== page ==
How To Finish A Seam Part 2

How to finish a seam part 1 was so popular, I’m back with part 2! 

This blog post will show you three seam finishing techniques that take a little more time and skill. If you’re a beginner or short on time, go back to part 1. If you’re looking to level up your finishing techniques, read on. 

1. Flat Felled Seams

I love flat felled seams! They’re a little time consuming, but highly satisfying, and look wonderful when done.  

Flat felled seams are traditionally used in jeans. Denim can be bulky and this seam takes that bulk and places it flat against the body so it is comfortable. Flat felled seams have also traditionally been used in men’s shirts and you will find flat felled seams as an option in the (gender neutral) Sunset Shirt pattern. 

I would class flat felled seams as an intermediate level skill. If it’s your first go, practise first and pick a pattern with straight(ish) seams. Flat felled seams don’t work well on sharp corners but can be used for gentle curves such as sleeves. Just take your time, press well and use lots of pins! 

If you want to use flat felled seams on a pattern that doesn’t specify them, make sure to check the seam allowance. I wouldn’t recommend attempting a flat felled seam with a seam allowance of less than 15mm (⅝”). If necessary, add to the seam allowance of your paper pattern before you start. I will use a 15mm (⅝”) seam allowance for this example. 

To create a flat felled seam, start with your fabrics wrong sides facing (just like a French seam – again, it feels naughty!). Sew using a 15mm (⅝”) seam allowance. Press your seam allowance open and then trim one side away to 6mm (¼”). 

Fold the raw edge of the uncut seam allowance 
towards the seam 6mm (¼”) and press well.

Fold the seam allowance over, so that it covers the 
trimmed fabric. Press and pin in place.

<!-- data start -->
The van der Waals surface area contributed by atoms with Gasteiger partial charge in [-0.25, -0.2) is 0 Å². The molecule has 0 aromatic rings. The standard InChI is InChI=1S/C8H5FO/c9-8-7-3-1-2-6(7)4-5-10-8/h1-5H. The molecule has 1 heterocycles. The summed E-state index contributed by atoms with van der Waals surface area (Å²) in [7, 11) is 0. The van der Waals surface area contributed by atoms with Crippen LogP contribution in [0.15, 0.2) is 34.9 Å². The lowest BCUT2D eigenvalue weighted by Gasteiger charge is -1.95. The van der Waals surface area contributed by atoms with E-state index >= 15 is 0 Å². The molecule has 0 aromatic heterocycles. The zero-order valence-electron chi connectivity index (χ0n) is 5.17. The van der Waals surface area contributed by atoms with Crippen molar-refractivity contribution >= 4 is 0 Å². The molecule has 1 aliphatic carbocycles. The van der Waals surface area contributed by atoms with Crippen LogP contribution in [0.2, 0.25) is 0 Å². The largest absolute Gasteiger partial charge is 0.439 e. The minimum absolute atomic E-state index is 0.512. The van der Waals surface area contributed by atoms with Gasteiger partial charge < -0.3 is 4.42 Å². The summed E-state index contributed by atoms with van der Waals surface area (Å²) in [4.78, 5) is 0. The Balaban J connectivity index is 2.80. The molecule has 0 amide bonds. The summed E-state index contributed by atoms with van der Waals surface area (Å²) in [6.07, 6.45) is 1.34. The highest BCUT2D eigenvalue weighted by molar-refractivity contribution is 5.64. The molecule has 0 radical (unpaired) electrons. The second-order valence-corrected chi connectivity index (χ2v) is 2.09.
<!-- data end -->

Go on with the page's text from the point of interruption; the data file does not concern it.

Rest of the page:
Edgestitch along the folded edge. 

Voila! You have a beautiful seam!

2. Hong Kong Finish

Fans of the Great British Sewing Bee may remember season 5 episode 6 where Patrick and Esme claimed they had never heard of a Hong Kong finish. Well, quite frankly they are missing out because it’s a lovely way to create a statement finish on a unlined garment. 

A Hong Kong finish involves covering every raw edge with bias binding. This is time consuming and creates some bulk. You wouldn’t use it on a lightweight shirt (too bulky) or a lined garment (waste of time!). Where it works brilliantly is with heavier garments that could be lined but you choose not to. For example – coats. If you don’t have the lining, you will be able to see the seams every time you take your coat on and off. A Hong Kong finish means that the inside of your garment will be just as beautiful as the outside. The heavier fabrics used for coats are perfect for this finish. 

As with flat felled seams, this is not an option that can be used with a small seam allowance. 10mm (⅜”) is just about possible. 15mm (⅝”) is the seam allowance I would recommend. 

Place your fabric right sides facing and sew your seam with a 15mm (⅝”) seam allowance. Press your seam open. Take a length of 25mm – 30mm (1 – 1 ¼“) bias tape and place it against one raw edge, while the seam is still pressed open. If you are using pre-made bias tape, one side will likely be slightly wider than the other side. If this is the case, start with the narrow side. Pin the tape along one raw edge. Sew the bias tape to the raw edge using a scant 6mm (¼“) seam allowance or following the crease of pre-made tape. Make sure you only sew the tape and the seam allowance, not the main garment. 

Fold the bias tape over so you are looking at the right side of it. Press. Then, fold the tape over the raw edge of your seam, press again and then pin in place. Stitch in the ditch along the seam you have already sewn. You have now enclosed one raw edge of your seam. Repeat for the second side 

3. Standard Bias Binding Finish

This is similar to number 2 and uses a lot of the same techniques. The only difference is, instead of pressing the seam open and finishing each raw edge separately, you enclose both raw edges at the same time using a single piece of bias binding. The end result is slightly less delicate, but still wonderfully striking and it has the added bonus of being twice as quick to do as a Hong Kong finish. 

This is a great option if you’re wanting to make an unlined Woodland Wander

I hope you’ve found this second instalment as useful as the first. Let me know if there are any other skills you’re keen to learn!